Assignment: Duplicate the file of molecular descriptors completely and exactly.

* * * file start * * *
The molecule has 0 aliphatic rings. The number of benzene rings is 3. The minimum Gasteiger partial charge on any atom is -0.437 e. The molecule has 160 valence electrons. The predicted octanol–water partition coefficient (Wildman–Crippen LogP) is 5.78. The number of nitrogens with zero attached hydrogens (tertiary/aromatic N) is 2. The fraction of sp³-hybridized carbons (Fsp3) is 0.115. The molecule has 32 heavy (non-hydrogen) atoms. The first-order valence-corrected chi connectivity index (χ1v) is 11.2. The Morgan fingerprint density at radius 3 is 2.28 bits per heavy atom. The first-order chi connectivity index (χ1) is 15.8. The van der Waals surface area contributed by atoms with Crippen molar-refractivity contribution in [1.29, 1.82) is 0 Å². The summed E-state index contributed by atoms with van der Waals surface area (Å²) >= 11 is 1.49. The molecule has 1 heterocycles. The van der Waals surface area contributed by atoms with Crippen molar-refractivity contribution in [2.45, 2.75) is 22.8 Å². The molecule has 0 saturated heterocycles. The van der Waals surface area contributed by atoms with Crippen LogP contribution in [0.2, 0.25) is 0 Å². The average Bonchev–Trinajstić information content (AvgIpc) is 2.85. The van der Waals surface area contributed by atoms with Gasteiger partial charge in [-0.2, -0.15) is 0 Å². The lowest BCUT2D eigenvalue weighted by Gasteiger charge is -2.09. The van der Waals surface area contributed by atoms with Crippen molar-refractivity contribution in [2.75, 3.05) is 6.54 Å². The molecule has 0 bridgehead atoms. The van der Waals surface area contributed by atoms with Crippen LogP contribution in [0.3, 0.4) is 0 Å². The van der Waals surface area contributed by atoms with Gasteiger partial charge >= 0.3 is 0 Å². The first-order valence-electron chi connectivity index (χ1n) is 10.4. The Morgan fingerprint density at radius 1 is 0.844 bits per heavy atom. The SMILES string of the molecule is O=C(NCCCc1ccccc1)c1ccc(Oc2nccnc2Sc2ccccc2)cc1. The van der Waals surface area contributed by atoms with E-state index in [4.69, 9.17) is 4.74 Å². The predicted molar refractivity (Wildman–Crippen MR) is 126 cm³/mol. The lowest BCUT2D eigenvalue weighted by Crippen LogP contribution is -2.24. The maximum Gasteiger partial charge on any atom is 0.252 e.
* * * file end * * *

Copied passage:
The molecule has 0 aliphatic rings. The number of benzene rings is 3. The minimum Gasteiger partial charge on any atom is -0.437 e. The molecule has 160 valence electrons. The predicted octanol–water partition coefficient (Wildman–Crippen LogP) is 5.78. The number of nitrogens with zero attached hydrogens (tertiary/aromatic N) is 2. The fraction of sp³-hybridized carbons (Fsp3) is 0.115. The molecule has 32 heavy (non-hydrogen) atoms. The first-order valence-corrected chi connectivity index (χ1v) is 11.2. The Morgan fingerprint density at radius 3 is 2.28 bits per heavy atom. The first-order chi connectivity index (χ1) is 15.8. The van der Waals surface area contributed by atoms with Crippen molar-refractivity contribution in [1.29, 1.82) is 0 Å². The summed E-state index contributed by atoms with van der Waals surface area (Å²) >= 11 is 1.49. The molecule has 1 heterocycles. The van der Waals surface area contributed by atoms with Crippen molar-refractivity contribution in [2.45, 2.75) is 22.8 Å². The molecule has 0 saturated heterocycles. The van der Waals surface area contributed by atoms with Crippen LogP contribution in [0.2, 0.25) is 0 Å². The average Bonchev–Trinajstić information content (AvgIpc) is 2.85. The van der Waals surface area contributed by atoms with Gasteiger partial charge in [-0.2, -0.15) is 0 Å². The lowest BCUT2D eigenvalue weighted by Gasteiger charge is -2.09. The van der Waals surface area contributed by atoms with Crippen molar-refractivity contribution in [2.75, 3.05) is 6.54 Å². The molecule has 0 bridgehead atoms. The van der Waals surface area contributed by atoms with Crippen LogP contribution in [0.3, 0.4) is 0 Å². The van der Waals surface area contributed by atoms with Gasteiger partial charge >= 0.3 is 0 Å². The first-order valence-electron chi connectivity index (χ1n) is 10.4. The Morgan fingerprint density at radius 1 is 0.844 bits per heavy atom. The SMILES string of the molecule is O=C(NCCCc1ccccc1)c1ccc(Oc2nccnc2Sc2ccccc2)cc1. The van der Waals surface area contributed by atoms with E-state index in [4.69, 9.17) is 4.74 Å². The predicted molar refractivity (Wildman–Crippen MR) is 126 cm³/mol. The lowest BCUT2D eigenvalue weighted by Crippen LogP contribution is -2.24. The maximum Gasteiger partial charge on any atom is 0.252 e.